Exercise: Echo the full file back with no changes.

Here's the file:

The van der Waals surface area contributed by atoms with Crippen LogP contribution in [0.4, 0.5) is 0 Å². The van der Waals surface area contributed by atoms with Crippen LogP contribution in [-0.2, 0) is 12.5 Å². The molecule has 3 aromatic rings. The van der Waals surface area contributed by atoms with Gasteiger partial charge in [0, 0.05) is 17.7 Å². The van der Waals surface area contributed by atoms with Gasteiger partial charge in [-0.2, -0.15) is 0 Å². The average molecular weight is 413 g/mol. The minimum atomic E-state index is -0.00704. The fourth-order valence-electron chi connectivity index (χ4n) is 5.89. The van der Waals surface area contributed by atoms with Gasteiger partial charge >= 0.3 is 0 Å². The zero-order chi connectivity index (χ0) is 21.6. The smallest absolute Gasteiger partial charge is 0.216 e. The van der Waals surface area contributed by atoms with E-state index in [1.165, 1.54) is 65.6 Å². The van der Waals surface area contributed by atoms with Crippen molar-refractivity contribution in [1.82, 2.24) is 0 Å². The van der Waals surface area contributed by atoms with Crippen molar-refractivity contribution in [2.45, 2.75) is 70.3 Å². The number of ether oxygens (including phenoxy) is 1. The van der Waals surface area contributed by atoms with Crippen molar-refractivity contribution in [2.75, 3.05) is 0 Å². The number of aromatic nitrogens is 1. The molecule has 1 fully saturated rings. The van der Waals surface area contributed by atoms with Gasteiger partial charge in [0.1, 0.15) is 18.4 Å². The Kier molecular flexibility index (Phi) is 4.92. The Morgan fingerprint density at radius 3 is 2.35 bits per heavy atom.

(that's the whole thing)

The van der Waals surface area contributed by atoms with Crippen LogP contribution in [0.4, 0.5) is 0 Å². The van der Waals surface area contributed by atoms with Crippen LogP contribution in [-0.2, 0) is 12.5 Å². The molecule has 3 aromatic rings. The van der Waals surface area contributed by atoms with Gasteiger partial charge in [0, 0.05) is 17.7 Å². The van der Waals surface area contributed by atoms with Gasteiger partial charge in [-0.2, -0.15) is 0 Å². The average molecular weight is 413 g/mol. The minimum atomic E-state index is -0.00704. The fourth-order valence-electron chi connectivity index (χ4n) is 5.89. The van der Waals surface area contributed by atoms with Gasteiger partial charge >= 0.3 is 0 Å². The zero-order chi connectivity index (χ0) is 21.6. The smallest absolute Gasteiger partial charge is 0.216 e. The van der Waals surface area contributed by atoms with E-state index in [1.165, 1.54) is 65.6 Å². The van der Waals surface area contributed by atoms with Crippen molar-refractivity contribution in [1.82, 2.24) is 0 Å². The van der Waals surface area contributed by atoms with Crippen molar-refractivity contribution in [2.45, 2.75) is 70.3 Å². The number of ether oxygens (including phenoxy) is 1. The van der Waals surface area contributed by atoms with Crippen molar-refractivity contribution in [2.75, 3.05) is 0 Å². The number of aromatic nitrogens is 1. The molecule has 1 fully saturated rings. The van der Waals surface area contributed by atoms with Gasteiger partial charge in [0.1, 0.15) is 18.4 Å². The Kier molecular flexibility index (Phi) is 4.92. The Morgan fingerprint density at radius 3 is 2.35 bits per heavy atom.